The OAIC Inflammatory Biology Core (IBC) provides a mechanism by which OAIC research programs at UCLA and other institutions can incorporate comprehensive protein and molecular analyses of inflammatory biology into studies that a) identify biologic and/or behavioral factors that contribute to disease and disability in vulnerable adults, b) develop effective preventive or therapeutic interventions that target inflammation or biobehavioral risk profiles associated with inflammation, and c) bring new knowledge about inflammatory biology biomarkers and mechanisms underlying successful clinical intervention into clinical practice and decision-making. The IBC focuses on stimulating links between basic and clinical research, and provides opportunities for OAIC research projects to examine the underlying molecular genetics of inflammation and the effects of inflammation on other cellular processes, with a strategic focus on the translation of such knowledge into the identification and reduction of risk for chronic disease and disability in older adults. The IBC aims to expand and support (both intellectual support and assay services) the analysis of inflammatory biology in existing UCLA OAIC research programs and in new OAIC pilot projects and developing research programs. The IBC will also develop new analytic approaches to facilitate in vivo analysis of inflammatory dynamics and their functional genomic impact on elderly individuals. Finally, the IBC will provide training in behavioral, immunologic, and molecular aspects of inflammatory biology in general, and as they pertain to the unique issues in aging. This training will emphasize biological knowledge about the sources and targets of inflammatory signals (including genetic and epigenetic influences and gene expression consequences), with a particular focus on behavioral and functional impacts. In summary, the Inflammatory Biology Core forms an integral part of the UCLA OAIC, providing expert consultation on the assessment of inflammatory biology, oversight of inflammatory biomarker collection and assay, and interpretation of data for OAIC pilot projects and CDA awardees as well as support for numerous externally-funded projects. Given the prominent role of inflammation in the diseases that impact older adults, and the altered inflammatory dynamics that accompany aging, comprehensive assessment of inflammatory biology is critical to OAlC's central goal to develop interventions that prevent disease and disability in older Americans, and to translate such knowledge into more effective clinical practice.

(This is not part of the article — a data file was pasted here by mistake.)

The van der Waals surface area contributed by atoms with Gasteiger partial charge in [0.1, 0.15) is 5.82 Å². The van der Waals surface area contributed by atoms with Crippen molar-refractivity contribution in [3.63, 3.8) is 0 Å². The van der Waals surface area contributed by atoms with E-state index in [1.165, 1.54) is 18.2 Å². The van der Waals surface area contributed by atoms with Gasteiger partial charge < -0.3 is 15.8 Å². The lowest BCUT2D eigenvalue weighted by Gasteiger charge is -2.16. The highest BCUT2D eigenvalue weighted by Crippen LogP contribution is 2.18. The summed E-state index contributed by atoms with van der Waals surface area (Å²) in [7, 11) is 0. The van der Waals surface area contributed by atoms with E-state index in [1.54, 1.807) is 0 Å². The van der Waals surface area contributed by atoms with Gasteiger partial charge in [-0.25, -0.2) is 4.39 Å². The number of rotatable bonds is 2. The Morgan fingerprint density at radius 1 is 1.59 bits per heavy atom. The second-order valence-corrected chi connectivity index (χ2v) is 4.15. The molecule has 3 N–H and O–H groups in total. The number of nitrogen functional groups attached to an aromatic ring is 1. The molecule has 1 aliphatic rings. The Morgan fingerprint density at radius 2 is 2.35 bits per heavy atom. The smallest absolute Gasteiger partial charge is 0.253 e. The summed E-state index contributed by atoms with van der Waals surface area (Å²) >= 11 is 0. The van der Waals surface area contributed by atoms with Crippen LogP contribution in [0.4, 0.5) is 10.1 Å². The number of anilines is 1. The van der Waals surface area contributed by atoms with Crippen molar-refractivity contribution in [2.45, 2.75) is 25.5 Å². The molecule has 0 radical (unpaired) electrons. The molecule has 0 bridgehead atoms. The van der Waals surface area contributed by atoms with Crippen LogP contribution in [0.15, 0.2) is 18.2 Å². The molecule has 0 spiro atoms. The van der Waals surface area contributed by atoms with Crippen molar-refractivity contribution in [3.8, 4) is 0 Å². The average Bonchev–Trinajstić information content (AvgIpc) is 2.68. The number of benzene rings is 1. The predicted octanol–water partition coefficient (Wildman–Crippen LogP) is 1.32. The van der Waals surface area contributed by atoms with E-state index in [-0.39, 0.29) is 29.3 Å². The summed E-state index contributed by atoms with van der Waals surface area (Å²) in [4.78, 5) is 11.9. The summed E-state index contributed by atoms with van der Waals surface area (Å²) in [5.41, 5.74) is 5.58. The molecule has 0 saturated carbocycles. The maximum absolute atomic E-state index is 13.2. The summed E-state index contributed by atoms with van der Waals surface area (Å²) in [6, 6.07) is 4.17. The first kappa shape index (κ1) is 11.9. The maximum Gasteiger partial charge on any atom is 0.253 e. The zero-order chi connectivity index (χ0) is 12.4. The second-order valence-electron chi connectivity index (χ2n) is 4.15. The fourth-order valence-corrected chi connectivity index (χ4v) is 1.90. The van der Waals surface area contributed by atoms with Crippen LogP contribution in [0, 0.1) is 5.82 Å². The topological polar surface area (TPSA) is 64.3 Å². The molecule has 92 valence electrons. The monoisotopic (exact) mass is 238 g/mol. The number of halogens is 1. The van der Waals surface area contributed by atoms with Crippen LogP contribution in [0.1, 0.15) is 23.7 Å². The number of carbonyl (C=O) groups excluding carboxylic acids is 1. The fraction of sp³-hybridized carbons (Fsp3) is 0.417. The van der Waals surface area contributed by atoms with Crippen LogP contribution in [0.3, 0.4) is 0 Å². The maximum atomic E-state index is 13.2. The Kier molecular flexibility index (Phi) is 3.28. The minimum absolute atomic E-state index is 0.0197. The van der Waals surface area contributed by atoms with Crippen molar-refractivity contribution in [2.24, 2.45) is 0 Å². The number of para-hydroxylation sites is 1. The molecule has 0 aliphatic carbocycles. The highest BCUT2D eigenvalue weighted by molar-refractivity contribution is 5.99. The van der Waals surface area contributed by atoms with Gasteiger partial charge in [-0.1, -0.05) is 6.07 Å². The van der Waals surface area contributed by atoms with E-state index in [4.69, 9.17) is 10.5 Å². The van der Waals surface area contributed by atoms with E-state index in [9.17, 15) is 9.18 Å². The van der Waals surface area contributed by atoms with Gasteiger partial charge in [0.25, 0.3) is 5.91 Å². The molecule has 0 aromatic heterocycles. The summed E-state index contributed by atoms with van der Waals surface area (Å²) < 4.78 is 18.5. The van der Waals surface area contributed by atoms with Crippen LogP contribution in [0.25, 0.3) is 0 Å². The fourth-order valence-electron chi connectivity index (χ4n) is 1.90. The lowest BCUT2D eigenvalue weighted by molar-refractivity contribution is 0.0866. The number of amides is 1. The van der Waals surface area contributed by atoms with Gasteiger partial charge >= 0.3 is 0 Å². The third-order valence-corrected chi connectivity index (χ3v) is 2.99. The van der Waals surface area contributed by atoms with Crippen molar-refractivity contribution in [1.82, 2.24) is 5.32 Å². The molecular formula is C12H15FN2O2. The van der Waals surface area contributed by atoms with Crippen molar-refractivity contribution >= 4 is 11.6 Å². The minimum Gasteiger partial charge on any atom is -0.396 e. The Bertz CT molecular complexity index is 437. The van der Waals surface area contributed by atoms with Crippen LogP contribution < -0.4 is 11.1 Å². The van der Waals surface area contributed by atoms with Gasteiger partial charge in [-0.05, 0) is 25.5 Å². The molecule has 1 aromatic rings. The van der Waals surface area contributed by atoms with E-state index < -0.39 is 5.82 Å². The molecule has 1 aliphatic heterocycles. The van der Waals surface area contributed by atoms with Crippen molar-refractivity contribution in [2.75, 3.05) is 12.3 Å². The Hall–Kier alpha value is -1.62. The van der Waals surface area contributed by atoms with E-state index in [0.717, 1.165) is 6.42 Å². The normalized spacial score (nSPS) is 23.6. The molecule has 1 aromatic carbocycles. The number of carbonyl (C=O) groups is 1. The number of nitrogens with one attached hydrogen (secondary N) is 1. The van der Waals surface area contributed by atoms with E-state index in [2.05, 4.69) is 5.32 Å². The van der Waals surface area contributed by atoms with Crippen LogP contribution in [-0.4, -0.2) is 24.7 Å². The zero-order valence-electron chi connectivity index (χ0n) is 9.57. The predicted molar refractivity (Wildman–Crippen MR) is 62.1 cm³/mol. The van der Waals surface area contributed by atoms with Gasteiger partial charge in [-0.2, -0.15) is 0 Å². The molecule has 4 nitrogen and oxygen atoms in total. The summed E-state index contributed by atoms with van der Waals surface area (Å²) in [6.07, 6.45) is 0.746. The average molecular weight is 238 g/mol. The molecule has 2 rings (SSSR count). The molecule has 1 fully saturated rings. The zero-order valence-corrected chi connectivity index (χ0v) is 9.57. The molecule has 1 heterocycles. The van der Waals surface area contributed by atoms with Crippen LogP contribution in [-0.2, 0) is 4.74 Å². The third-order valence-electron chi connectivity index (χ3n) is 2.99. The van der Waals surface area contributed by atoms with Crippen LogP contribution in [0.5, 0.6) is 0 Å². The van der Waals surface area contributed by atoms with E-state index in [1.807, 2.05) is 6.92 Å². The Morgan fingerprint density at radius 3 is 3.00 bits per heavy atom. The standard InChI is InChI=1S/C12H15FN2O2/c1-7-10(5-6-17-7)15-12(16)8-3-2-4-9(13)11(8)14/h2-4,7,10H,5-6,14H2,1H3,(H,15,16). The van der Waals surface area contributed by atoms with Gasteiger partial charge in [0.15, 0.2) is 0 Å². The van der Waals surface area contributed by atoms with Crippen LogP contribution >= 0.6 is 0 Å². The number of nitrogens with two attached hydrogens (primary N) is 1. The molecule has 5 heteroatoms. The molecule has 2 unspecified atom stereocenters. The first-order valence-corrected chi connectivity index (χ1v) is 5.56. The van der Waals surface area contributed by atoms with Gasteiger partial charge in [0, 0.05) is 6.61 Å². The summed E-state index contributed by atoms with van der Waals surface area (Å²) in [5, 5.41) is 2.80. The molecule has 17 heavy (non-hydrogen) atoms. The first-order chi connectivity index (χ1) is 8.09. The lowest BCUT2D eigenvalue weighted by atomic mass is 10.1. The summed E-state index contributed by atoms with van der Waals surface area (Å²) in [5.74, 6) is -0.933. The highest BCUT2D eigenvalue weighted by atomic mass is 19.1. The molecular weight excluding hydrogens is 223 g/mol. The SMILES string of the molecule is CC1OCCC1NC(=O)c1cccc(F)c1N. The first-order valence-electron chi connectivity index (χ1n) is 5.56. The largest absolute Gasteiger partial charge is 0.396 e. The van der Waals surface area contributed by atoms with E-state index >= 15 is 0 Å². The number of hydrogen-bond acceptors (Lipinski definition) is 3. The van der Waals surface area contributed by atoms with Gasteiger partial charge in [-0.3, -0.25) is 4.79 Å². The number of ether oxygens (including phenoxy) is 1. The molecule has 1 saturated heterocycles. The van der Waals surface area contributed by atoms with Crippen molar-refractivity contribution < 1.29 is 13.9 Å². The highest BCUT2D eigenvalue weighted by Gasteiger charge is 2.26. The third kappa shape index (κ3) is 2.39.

Public Health Relevance

, Knowledge of how to prevent chronic diseases in older adults or to lessen their potentially-disabling effects comes from understanding their causes. Inflammatory dynamics are prominently altered in aging, and inflammation is increasingly implicated as having a critical role in the onset and progression of diseases of older adults.

National Institute of Health (NIH)
National Institute on Aging (NIA)
Center Core Grants (P30)
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Special Emphasis Panel (ZAG1-ZIJ-8 (J1))
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University of California Los Angeles
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